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Cooking up a revolution

Food Not Bombs, Homes Not Jails, and resistance to gentrification

By Sean Parson

Cooking up a revolution
Hardcover +
  • Price: £21.00
  • ISBN: 9781526107350
  • Publish Date: Dec 2018
  • Publisher: Manchester University Press
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    Paperback +
  • Price: £21.00
  • ISBN: 9781526148025
  • Publish Date: Sep 2020
  • Publisher: Manchester University Press
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    eBook -
  • Price: £21.00
  • ISBN: 9781526108111
  • Publish Date: Dec 2018
  • Publisher: Manchester University Press
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    Book Information

    Description

    During the late 1980s and early 1990s the city of San Francisco waged a war against the homeless. Over 1,000 arrests and citations where handed out by the police to activists for simply distributing free food in public parks. Why would a liberal city arrest activists helping the homeless? In exploring this question, the book treats the conflict between the city and activists as a unique opportunity to examine the contested nature of homelessness and public space while developing an anarchist alternative to liberal urban politics that is rooted in mutual aid, solidarity, and anti-capitalism. In addition to exploring theoretical and political issues related to gentrification, broken-windows policing, and anti-homeless laws, this book provides activists, students and scholars, examples of how anarchist homeless activists in San Francisco resisted these processes.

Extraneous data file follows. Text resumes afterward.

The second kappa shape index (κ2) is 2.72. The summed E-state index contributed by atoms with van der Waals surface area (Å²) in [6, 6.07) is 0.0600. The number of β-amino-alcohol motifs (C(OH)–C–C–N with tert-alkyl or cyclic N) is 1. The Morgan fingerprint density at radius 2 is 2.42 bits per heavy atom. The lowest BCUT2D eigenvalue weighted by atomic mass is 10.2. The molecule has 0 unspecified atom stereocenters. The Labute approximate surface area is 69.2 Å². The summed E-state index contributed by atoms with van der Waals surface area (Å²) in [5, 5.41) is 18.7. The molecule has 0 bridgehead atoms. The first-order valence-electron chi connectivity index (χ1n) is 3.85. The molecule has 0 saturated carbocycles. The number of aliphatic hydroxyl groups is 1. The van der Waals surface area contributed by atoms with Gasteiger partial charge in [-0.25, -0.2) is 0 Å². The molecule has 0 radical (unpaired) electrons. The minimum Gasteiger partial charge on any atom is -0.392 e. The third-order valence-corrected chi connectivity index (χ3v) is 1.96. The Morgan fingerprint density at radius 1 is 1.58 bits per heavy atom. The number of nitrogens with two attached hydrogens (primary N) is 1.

Reviews

    'What does one do in a country where it's illegal to dumpster dive for discarded food but perfectly legal to throw out food while millions go hungry, or where it's illegal to live in parks or abandoned buildings while gentrification pushes more people to the brink of homelessness? Using applied political theory and exploring the radical politics of the historically dubbed lumpen proletariat, Parson (Northern Arizona Univ.) outlines the anarchist politics of Food Not Bombs and Homes Not Jails in San Francisco from 1988 to 1995. For FNB and HNJ, a combination of state policies and dehumanizing capitalism, not mental illness, caused homelessness. Through direct action working with homeless populations in mutual aid and solidarity rather than charity, activists confronted the city's neoliberal politics in a time of growing homelessness and rapid gentrification of the Bay Area. By engaging with the homeless by providing free food, squatting, and demonstrating, FNB and HNJ politicized these victims of neoliberalism to "create temporary autonomous zones where we are able to foreshadow the world we want to see." Parson's sympathetic account is a welcome critique of neoliberal America, when issues like gentrification again are making cities more unlivable for marginalized people.'
    K. R. Shaffer, Penn State University, Berks College, Choice Vol. 56, No. 12 (August 2019)

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